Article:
Families of Bakersfield residents who have been killed by local law enforcement are applauding a new bill signed by Gov. Gavin Newsom on Monday that strengthens the standards for use of deadly force by officers.
But those same families say more work must be done before law enforcement officers can be held completely accountable when their actions harm others.
“Families are fed up, families are tired. We want change and we’re coming after change,” said Jesse Rodriguez, whose cousin, James De La Rosa, was shot in 2014 by an officer of the Bakersfield Police Department after a high-speed chase. “We’re tired of playing the victim.”
Rodriguez, who is part of a local chapter of the STOP Coalition, was in the room in Sacramento when Newsom signed the bill into law. A number of other local families traveled to the state capital to celebrate the new law.
“It was monumental, it was historic,” Rodriguez said of the bill, which he described as a first step. “At the end of the day, my cousin is gone, and it’s not going to bring him back, but at the same time, it might save lives.”
Written by Assemblywoman Shirley Weber, D-San Diego, after 22-year-old Stephon Clark was shot by the Sacramento Police Department, AB-392 will encourage law enforcement to increasingly rely on de-escalation techniques, like verbal persuasion and other crisis intervention methods, rather than use of force.
Previously, the law had authorized officers to use force under “objectively reasonable” circumstances. Now, officers can use force only when “necessary.”
However, language in the bill was watered down after some law enforcement groups said AB-392 would threaten the way police did their jobs.
The bill, signed into law by Newsom, represents a compromise between law enforcement and civil rights groups.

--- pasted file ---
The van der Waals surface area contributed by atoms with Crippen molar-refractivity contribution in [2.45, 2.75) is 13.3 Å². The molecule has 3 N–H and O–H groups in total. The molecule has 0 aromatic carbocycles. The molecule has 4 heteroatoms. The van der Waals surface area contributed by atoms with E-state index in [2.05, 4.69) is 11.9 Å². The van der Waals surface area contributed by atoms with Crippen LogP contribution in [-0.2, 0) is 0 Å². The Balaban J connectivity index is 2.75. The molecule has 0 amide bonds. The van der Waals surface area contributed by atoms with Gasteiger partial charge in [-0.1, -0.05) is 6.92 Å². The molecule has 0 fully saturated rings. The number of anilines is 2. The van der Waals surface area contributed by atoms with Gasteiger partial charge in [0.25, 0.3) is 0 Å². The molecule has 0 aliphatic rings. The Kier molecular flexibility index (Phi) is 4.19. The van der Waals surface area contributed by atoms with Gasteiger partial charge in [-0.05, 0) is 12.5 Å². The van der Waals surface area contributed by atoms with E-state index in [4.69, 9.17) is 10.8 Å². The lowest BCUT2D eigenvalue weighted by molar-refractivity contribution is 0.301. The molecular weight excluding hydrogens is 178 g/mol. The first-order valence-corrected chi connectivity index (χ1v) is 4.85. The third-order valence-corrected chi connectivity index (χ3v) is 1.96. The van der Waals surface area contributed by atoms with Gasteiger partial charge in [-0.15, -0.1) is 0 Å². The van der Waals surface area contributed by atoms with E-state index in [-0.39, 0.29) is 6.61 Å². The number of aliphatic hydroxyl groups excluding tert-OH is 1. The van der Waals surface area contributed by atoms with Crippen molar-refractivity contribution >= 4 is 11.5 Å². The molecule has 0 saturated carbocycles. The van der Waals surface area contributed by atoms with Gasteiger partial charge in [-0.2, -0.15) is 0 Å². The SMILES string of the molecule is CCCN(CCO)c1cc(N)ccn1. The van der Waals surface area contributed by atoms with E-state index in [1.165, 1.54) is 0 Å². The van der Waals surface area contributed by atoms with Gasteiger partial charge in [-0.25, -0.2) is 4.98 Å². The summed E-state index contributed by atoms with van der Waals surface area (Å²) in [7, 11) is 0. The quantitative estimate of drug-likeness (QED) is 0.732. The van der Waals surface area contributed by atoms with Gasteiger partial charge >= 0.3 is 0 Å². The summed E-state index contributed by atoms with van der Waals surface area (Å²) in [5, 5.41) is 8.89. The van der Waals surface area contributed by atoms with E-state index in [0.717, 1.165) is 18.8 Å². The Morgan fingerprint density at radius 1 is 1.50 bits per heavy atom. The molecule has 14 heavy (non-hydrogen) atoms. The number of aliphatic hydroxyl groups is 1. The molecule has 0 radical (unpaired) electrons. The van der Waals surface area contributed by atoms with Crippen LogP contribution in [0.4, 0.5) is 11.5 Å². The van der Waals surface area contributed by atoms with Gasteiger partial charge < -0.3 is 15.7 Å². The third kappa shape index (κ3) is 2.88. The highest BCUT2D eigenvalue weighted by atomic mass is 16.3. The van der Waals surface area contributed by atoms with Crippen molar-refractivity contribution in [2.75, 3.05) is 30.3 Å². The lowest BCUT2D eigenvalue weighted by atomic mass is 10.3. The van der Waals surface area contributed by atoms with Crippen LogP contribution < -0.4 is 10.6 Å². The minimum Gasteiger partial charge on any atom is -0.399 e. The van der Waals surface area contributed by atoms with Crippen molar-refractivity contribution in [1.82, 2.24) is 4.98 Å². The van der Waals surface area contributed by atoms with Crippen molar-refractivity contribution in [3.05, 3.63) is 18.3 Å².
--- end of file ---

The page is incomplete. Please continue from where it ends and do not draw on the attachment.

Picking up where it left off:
In fact, BPD’s policies will not be altered much after the change.
“This law reinforces the current use of force standards and practices of the Bakersfield Police department,” said Bakersfield Police Chief Lyle Martin, noting the bill brought the state law in line with federal standards.
BPD Sgt. Nathan McCauley said BPD’s use of force policy has already been governed by these standards, which the department uses to investigate use of force by officers.
For one Bakersfield family in particular, the passage of AB-392 was bittersweet.
“I have so many emotions in my head right now,” said Tametria Nash, mother of Christopher Okamoto, who was shot by BPD officers exactly a year ago on Monday. “It’s still very painful for all of us.”
Okamoto died after he answered the door of his home at around 11:30 p.m. bearing a pellet gun. His family says Okamoto did not know police officers were knocking at the time, and he believed he was being robbed.
BPD found the shooting to be within department policy.
Nash, along with other friends and relatives of Okamoto, held a protest outside BPD headquarters in downtown Bakersfield on Monday, demanding accountability for the 21-year-old’s shooting.
“I just want some change within the police department,” said Jessica Okamoto, Chris’ stepmother. “We can’t get it for Chris, but we want it for other people so they don’t have to suffer like we have.”
She said she hoped police shootings would be reviewed by an independent panel instead of by the department itself.
Nearly all of the local activists who played a part in AB-392 passing hope to continue their efforts on future bills.
“Only time will tell if the bill is going to take,” Rodriguez said. “It’s going to be interesting and it’s going to be a challenge.”
A 2017 study released by the American Civil Liberties Union of California reported the Bakersfield Police Department and the Kern County Sheriff’s Office engaged in “a disturbing pattern of shootings, beatings and canine attacks by police and sheriff’s deputies, beyond what was called for in numerous law enforcement situations, especially when dealing with unarmed individuals,” according to the ACLU.
AB-392 will go into effect Jan. 1, 2020.